Fighter Jets' New Role: Recon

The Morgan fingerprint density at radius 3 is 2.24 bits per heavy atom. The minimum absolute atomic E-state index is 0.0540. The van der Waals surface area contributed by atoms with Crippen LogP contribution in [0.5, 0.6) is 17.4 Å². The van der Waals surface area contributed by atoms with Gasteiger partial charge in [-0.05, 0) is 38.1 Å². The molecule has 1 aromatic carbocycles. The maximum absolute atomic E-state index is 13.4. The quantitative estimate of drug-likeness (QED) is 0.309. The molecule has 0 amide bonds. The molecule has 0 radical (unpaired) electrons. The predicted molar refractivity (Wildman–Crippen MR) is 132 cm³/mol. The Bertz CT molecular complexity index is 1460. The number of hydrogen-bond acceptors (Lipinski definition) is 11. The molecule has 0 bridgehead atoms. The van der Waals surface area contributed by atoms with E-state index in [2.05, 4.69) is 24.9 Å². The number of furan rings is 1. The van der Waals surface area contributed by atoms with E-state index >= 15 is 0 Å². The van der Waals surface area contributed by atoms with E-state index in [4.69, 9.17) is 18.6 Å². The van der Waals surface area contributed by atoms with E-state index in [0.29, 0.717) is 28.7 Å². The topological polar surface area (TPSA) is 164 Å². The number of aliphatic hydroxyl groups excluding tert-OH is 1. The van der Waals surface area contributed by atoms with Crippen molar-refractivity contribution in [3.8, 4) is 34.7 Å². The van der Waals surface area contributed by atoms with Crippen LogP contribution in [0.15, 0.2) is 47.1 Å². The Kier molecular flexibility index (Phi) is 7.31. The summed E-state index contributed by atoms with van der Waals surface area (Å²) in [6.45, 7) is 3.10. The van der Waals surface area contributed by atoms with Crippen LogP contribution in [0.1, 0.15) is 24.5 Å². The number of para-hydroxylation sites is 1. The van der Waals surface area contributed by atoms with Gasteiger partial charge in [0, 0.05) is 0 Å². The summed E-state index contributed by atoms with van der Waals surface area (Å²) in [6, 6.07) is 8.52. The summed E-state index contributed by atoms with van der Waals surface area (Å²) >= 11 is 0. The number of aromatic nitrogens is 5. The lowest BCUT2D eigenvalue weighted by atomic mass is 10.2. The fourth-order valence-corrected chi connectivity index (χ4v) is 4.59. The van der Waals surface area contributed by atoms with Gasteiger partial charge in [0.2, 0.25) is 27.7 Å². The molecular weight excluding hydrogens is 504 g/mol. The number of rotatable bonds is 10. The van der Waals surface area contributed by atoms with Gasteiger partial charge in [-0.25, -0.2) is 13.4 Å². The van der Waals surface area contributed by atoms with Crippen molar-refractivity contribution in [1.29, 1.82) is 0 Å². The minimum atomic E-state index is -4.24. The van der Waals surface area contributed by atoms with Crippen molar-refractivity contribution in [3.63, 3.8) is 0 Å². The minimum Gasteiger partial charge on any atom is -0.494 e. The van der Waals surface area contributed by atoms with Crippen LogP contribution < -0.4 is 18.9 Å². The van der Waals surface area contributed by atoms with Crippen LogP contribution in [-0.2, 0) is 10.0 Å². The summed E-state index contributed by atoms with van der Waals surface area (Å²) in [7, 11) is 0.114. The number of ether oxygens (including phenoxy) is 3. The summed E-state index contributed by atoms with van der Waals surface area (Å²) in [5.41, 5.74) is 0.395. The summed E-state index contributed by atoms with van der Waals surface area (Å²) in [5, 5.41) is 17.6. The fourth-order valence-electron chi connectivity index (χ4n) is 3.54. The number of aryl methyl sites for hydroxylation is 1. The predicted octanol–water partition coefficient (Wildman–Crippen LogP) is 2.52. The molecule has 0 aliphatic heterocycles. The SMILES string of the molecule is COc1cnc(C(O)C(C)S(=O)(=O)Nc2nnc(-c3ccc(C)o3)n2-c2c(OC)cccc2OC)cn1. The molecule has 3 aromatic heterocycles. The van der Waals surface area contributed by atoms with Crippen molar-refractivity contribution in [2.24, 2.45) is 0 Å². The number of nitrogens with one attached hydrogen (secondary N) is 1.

This has been an extremely cool couple of weeks for Defense Tech. Not because of anything I've written. But because several of my favorite journalists covering the military have been pitching in. David Axe -- who just returned from Basra, on assignment for the Village Voice -- is the latest.In addition to the Village Voice, David's written for The Washington Times, Salon.com, Proceedings, Sea Power, Air International, Combat Aircraft, Aircraft Illustrated, Warships International Fleet Review, and others. He's also a video journalist for C-SPAN. His graphic novel memoir, WAR FIX, comes out in the spring. David's nonfiction book about Army ROTC, called ARMY 101, is due in 2006 from University of South Carolina Press.U.S. tactical fighters havent dropped a lot of bombs since the 2003 invasion of Iraq. But it's not like they haven't been busy. In seven months "The Bengals" that's Marine All Weather Fighter Attack Squadron 224 to you -- flew 2,500 sorties in their dozen F/A-18Ds, totaling around 8,000 hours.ATARS_underside.JPGSo what were The Bengals doing with all these flight hours? Reconnaissance, is what: Intelligence, Surveillance, Target Acquisition and Reconnaissance (ISTAR), in current mil-jargon. The confluence of low-intensity warfare and new technology (especially small, cheap targeting pods) means tactical jets are spending less time dropping bombs and more time collecting intelligence for Marines and soldiers on the ground.During the Cold War, tactical aerial reconnaissance (recce) was the purview of a large force of specialized platforms like the RF-4C. In the 1990s, the U.S. services quickly shed their recce platforms -- until a shortage of assets over Bosnia and the Persian Gulf prompted a panicked renewal that saw a small number of Air National Guard F-16s and Marine F/A-18Ds equipped with podded or palletized cameras. Then came Iraq, where skyrocketing demand for ISTAR outpaced even the rushed introduction of drones like Predator. During the invasion, Marine AV-8Bs equipped with Litening targeting pods (containing laser designators and trackers as well as Forward-Looking Infra Red and Charge Couple Device cameras) pioneered the use of targeting pods in the recce role, spotting insurgents for ground forces to go hit.Even before the development of targeting-pod ISTAR tactics, there was a push across the services to equip all tactical aircraft (tacair) with new targeting pods like Litening and Sniper in order to facilitate autonomous use of Precision Guided Munitions (PGM). Even B-52 and B-1 bombers and A-10 Close Air Support jets are getting pods. Serendipitously, the PGM revolution has enabled an ISTAR revolution. Now, after a decade of relatively modest investment, there are literally thousands of ISTAR-capable jets in the U.S. inventory.Developments in radar and other sensors are only strengthening the ISTAR capabilities of tactical jets. F-15Cs, F/A-18E/Fs and F/A-22s equipped with Active Electronically Scanned Array radars are capable of simultaneous ground-mapping and tracking of ground targets, essentially acting as mini E-8C Joint Surveillance Target Attack Radar System (JSTARS) aircraft. Passive sensors like cameras and Radar Warning Receivers round out multi-spectral tacair ISTAR capabilities.Perfecting this sensor fusion is a major selling point of the next generation of fighters. Lately, the Department of Defense has begun promoting the future F-35 as an ISTAR asset while de-emphasizing its traditional ground-attack capabilities. But the Bengals' collection of pods and radars already do a pretty good rough approximation.

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